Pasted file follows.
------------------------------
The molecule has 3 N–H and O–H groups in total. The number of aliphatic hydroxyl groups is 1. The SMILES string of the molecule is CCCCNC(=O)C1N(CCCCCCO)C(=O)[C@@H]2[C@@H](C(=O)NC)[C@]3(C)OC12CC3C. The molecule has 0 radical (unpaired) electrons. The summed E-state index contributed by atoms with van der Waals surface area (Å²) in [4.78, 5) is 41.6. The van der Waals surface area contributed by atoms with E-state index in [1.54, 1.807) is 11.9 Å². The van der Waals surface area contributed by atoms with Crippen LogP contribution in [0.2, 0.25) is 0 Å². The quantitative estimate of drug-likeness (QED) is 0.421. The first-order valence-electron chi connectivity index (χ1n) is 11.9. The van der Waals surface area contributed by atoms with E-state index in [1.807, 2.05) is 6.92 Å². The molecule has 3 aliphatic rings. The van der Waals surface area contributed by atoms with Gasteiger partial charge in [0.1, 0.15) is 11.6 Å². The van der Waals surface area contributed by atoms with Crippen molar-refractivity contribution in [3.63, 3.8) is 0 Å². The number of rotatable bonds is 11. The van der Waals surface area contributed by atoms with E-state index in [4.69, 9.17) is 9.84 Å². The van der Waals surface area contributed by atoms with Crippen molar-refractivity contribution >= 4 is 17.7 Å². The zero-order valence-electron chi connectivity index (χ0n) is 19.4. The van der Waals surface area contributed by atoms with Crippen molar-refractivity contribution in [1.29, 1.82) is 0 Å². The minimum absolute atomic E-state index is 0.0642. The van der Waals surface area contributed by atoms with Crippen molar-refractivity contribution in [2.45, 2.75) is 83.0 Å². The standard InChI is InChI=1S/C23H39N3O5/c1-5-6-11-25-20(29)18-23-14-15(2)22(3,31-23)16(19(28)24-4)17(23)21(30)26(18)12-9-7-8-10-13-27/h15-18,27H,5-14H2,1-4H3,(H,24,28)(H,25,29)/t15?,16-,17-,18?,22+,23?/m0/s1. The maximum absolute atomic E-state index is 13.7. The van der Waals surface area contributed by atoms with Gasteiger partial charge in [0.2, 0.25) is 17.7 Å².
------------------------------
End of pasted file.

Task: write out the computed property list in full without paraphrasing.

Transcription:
The molecule has 3 N–H and O–H groups in total. The number of aliphatic hydroxyl groups is 1. The SMILES string of the molecule is CCCCNC(=O)C1N(CCCCCCO)C(=O)[C@@H]2[C@@H](C(=O)NC)[C@]3(C)OC12CC3C. The molecule has 0 radical (unpaired) electrons. The summed E-state index contributed by atoms with van der Waals surface area (Å²) in [4.78, 5) is 41.6. The van der Waals surface area contributed by atoms with E-state index in [1.54, 1.807) is 11.9 Å². The van der Waals surface area contributed by atoms with Crippen LogP contribution in [0.2, 0.25) is 0 Å². The quantitative estimate of drug-likeness (QED) is 0.421. The first-order valence-electron chi connectivity index (χ1n) is 11.9. The van der Waals surface area contributed by atoms with E-state index in [1.807, 2.05) is 6.92 Å². The molecule has 3 aliphatic rings. The van der Waals surface area contributed by atoms with Gasteiger partial charge in [0.1, 0.15) is 11.6 Å². The van der Waals surface area contributed by atoms with Crippen molar-refractivity contribution in [3.63, 3.8) is 0 Å². The number of rotatable bonds is 11. The van der Waals surface area contributed by atoms with E-state index in [4.69, 9.17) is 9.84 Å². The van der Waals surface area contributed by atoms with Crippen molar-refractivity contribution >= 4 is 17.7 Å². The zero-order valence-electron chi connectivity index (χ0n) is 19.4. The van der Waals surface area contributed by atoms with Crippen molar-refractivity contribution in [1.29, 1.82) is 0 Å². The minimum absolute atomic E-state index is 0.0642. The van der Waals surface area contributed by atoms with Crippen molar-refractivity contribution in [2.45, 2.75) is 83.0 Å². The standard InChI is InChI=1S/C23H39N3O5/c1-5-6-11-25-20(29)18-23-14-15(2)22(3,31-23)16(19(28)24-4)17(23)21(30)26(18)12-9-7-8-10-13-27/h15-18,27H,5-14H2,1-4H3,(H,24,28)(H,25,29)/t15?,16-,17-,18?,22+,23?/m0/s1. The maximum absolute atomic E-state index is 13.7. The van der Waals surface area contributed by atoms with Gasteiger partial charge in [0.2, 0.25) is 17.7 Å².